By Kyle Munzenrieder
By Kyle Munzenrieder
By Terrence McCoy
By Jeff Weinberger
By Ryan Yousefi
By Chuck Strouse
By Terrence McCoy
By Terrence McCoy
John Shubin runs his law practice out of a squat four-story building near the downtown Miami Burdines, and he lives in Coral Gables, but right now he is the hottest attorney in Miami Beach. Along with his partner Jeffrey Bass, Shubin has, during the past year, become the legal catalyst for the anti-development movement currently dominating Beach politics.
Not only have he and Bass racked up impressive victories representing neighbors opposed to development, but Shubin himself was among the architects of the city charter amendment -- the so-called Save Miami Beach referendum, passed this past June -- that requires certain waterfront developments be put to a public vote. In the wake of the amendment, city commissioners passed additional ordinances that have made "controlled development" the law of the land in Miami Beach.
Still, Shubin says, playing the role of anti-development zealot in Miami Beach can be a tough gig: "I often feel like I am the streaker at Queen Victoria's funeral. I make these arguments that seem to be very well-founded in the law, and it can be very frustrating when people whose opinions you respect look at you like you're insane." The 36-year-old attorney, who somehow manages to appear intense even with his feet on his desk and his thick hands clasped behind his head, attributes the communication gap to the fact that politicians and developers aren't used to hearing coherent legal arguments coming from those who oppose development.
"Neighbors are always coming before commissioners with this emotional, sentimental stuff," Shubin says -- stuff that commissioners have a tendency to tune out. "Developers, on the other hand, are always litigious, or threatening to be litigious. The trick, as a lawyer, is to provide commissioners with a legal hanger on which to hang their decision."
While Shubin and Bass have been passing out hangers, lawyers for developers have been trying to twist them into nooses. Indeed, the recent wave of anti-development rules has hardly caught developers flat-footed. In the months before commissioners voted for these restrictions, high-rise builders raced to submit building applications that would be considered under the nice, permissive, old rules. A lot of them made it, too; some 37 projects will be considered without regard to a few or all of the new ordinances.
For Shubin and the neighborhood groups that have hired him, these proposals are an effort to manipulate the approval process and subvert the will of the electorate. For developers, these pending projects represent the last of the great cash cows on the Beach. And they have indicated that they will stop at nothing, including suing the city, to get them built.
If it once seemed that developers could do whatever they wanted in Miami Beach, it's because they could. Back in the Seventies and Eighties, the city's southern end was a crumbling slum populated with retirees and Cuban refugees from the 1980 Mariel boatlift. City officials were desperate for any infusion of economic life. To lure developers, the commission revised the entire zoning code in 1971 to allow extremely high-density development. Commissioners also dangled the prospect of "design bonuses," which allowed developers even greater density if their plans met certain criteria for good design. If we let them build big, the reasoning went, they will come.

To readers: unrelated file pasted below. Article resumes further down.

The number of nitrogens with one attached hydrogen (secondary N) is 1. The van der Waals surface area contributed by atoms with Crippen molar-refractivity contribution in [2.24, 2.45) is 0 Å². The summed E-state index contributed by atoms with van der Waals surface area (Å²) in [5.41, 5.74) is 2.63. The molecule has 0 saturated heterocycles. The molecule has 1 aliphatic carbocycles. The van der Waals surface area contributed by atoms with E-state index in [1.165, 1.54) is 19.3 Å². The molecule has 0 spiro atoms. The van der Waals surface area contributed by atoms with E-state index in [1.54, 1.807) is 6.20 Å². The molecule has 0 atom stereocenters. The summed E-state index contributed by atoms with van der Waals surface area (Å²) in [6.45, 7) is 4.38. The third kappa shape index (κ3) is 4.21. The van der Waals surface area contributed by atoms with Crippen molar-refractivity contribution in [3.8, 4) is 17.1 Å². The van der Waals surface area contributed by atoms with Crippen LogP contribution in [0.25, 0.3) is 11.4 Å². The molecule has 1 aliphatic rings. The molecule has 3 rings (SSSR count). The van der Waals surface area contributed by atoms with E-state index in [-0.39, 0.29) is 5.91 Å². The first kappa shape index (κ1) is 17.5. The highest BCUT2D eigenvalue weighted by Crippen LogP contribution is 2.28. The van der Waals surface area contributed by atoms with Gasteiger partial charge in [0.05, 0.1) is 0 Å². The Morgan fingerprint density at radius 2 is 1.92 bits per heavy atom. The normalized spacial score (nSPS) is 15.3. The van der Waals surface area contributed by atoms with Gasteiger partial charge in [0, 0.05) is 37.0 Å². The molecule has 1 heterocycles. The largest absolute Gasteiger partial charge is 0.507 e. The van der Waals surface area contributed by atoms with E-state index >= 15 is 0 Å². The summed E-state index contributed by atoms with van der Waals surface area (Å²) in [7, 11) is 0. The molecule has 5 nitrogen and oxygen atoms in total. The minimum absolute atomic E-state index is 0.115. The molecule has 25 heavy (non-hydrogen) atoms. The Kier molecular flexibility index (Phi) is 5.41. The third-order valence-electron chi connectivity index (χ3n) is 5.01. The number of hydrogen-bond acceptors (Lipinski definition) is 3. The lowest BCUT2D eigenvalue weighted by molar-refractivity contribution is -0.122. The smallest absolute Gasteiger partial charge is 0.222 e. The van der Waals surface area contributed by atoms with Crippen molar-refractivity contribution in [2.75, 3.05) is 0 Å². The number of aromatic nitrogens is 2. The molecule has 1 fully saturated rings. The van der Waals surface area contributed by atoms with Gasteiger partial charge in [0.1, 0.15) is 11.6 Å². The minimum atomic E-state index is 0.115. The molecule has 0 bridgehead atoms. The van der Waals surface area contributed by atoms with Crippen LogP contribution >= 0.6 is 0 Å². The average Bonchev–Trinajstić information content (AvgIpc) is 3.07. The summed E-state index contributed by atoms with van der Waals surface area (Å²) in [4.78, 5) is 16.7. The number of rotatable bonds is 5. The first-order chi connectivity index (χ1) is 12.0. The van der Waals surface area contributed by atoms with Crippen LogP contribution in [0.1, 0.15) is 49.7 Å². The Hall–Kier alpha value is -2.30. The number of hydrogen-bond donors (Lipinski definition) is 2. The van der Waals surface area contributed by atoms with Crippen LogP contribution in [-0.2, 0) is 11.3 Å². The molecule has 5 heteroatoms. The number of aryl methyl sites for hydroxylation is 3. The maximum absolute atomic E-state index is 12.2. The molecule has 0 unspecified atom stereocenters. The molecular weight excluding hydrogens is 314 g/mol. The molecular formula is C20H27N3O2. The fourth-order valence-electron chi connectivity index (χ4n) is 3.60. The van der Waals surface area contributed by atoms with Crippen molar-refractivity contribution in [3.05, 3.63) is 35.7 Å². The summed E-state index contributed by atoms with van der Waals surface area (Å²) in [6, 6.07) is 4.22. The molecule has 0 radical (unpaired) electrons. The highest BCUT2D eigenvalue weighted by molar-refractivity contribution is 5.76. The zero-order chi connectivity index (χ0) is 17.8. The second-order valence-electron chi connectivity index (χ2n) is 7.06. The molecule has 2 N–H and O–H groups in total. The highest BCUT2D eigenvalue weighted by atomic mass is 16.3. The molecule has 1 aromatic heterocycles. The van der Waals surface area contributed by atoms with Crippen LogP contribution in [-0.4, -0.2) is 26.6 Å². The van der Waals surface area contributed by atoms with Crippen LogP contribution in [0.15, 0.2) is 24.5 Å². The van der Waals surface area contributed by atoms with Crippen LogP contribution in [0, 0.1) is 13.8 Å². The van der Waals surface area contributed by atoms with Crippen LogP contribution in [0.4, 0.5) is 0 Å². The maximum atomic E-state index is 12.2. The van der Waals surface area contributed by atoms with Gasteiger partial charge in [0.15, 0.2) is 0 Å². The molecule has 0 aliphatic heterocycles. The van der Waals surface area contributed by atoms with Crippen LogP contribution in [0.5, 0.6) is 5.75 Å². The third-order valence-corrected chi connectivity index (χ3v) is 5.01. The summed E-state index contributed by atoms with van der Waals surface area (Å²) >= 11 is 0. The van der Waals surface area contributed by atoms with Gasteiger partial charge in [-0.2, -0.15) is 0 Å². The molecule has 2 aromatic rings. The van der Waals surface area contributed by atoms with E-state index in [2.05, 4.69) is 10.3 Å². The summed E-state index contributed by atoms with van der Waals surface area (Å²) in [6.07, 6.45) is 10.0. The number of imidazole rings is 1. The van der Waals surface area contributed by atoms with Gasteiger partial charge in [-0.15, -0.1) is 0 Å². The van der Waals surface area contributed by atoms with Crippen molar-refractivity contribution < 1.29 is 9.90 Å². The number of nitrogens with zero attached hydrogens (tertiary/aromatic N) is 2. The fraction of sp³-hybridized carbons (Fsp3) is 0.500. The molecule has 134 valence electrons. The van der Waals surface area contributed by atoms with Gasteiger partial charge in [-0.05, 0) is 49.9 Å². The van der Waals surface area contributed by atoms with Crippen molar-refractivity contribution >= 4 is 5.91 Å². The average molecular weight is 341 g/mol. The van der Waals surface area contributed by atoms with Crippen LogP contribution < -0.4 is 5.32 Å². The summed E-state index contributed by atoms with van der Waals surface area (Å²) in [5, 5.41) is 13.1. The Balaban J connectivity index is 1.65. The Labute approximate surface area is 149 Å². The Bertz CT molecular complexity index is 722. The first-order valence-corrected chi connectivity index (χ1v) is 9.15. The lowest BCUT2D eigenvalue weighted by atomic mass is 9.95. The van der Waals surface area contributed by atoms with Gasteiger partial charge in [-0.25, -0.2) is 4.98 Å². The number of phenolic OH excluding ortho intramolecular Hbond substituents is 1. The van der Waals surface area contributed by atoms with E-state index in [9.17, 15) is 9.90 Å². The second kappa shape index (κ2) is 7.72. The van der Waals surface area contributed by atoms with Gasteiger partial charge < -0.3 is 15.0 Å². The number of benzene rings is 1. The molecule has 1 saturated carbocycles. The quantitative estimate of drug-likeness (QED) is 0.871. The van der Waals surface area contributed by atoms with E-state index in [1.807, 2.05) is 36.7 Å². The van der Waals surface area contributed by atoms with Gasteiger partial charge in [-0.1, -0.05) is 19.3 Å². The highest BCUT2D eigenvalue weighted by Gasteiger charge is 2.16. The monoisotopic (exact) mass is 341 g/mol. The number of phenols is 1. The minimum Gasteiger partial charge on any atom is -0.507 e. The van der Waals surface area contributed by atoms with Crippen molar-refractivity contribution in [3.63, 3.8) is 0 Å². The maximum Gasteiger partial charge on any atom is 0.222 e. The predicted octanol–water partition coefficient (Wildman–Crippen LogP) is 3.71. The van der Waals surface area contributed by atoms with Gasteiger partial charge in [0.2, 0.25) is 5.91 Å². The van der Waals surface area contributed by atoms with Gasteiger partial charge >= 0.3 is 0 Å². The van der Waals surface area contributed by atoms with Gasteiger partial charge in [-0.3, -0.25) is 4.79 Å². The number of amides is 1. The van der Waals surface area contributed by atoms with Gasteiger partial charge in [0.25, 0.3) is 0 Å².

Come they did, and they found a city administration and commission eager to accommodate their grand designs. With the exception of the successful effort to preserve the Art Deco District, the credo of the era was, Growth is good.
By the early Nineties, the refurbished Deco District was clearly one of the keys to the city's rebirth as an international tourist mecca. But plenty of prime, nonhistoric real estate remained, especially in the area below Fifth Street known as South Pointe. And if a developer wanted to build something -- no matter how big -- he usually found allies at city hall.
The mechanics of the approval process back then ran pretty much as they do today: A developer meets with staff from the city's Department of Planning, Design and Historic Preservation to discuss what he wants to build. The developer then submits an application, which consists of a survey, site plan, floor plans, sketch, zoning data, photos of existing buildings on the site, traffic-impact study, demolition plans, et cetera, and the necessary processing fees. The application must further prove that the proposed project meets "concurrency" requirements -- that it will not overly burden existing roads, sewers, and other city services.
Once the application is complete, it goes before the city's Design Review Board (DRB) within 35 days. A seven-person panel of volunteer professionals with expertise in planning, architecture, and/or land-use law, the commission-appointed board was established in 1984 to review all proposed developments on the basis of their aesthetics, functionality, and relationship with the surrounding community. Miami Beach is the only governmental entity in Dade County that has such a board.
When an applicant comes before the DRB, board members decide to approve or reject the project based on what the developer, his attorneys, and architects have to say that day, along with the city planning staff's recommendation. (The board can also vote to postpone a project to a later DRB meeting, giving the developer more time to work out any kinks.) A DRB-approved project might also need to get state or county permits, or it might need to go before the city's Zoning Board of Adjustment if it requires a zoning variance. DRB decisions can be appealed to the commission and eventually challenged in circuit court.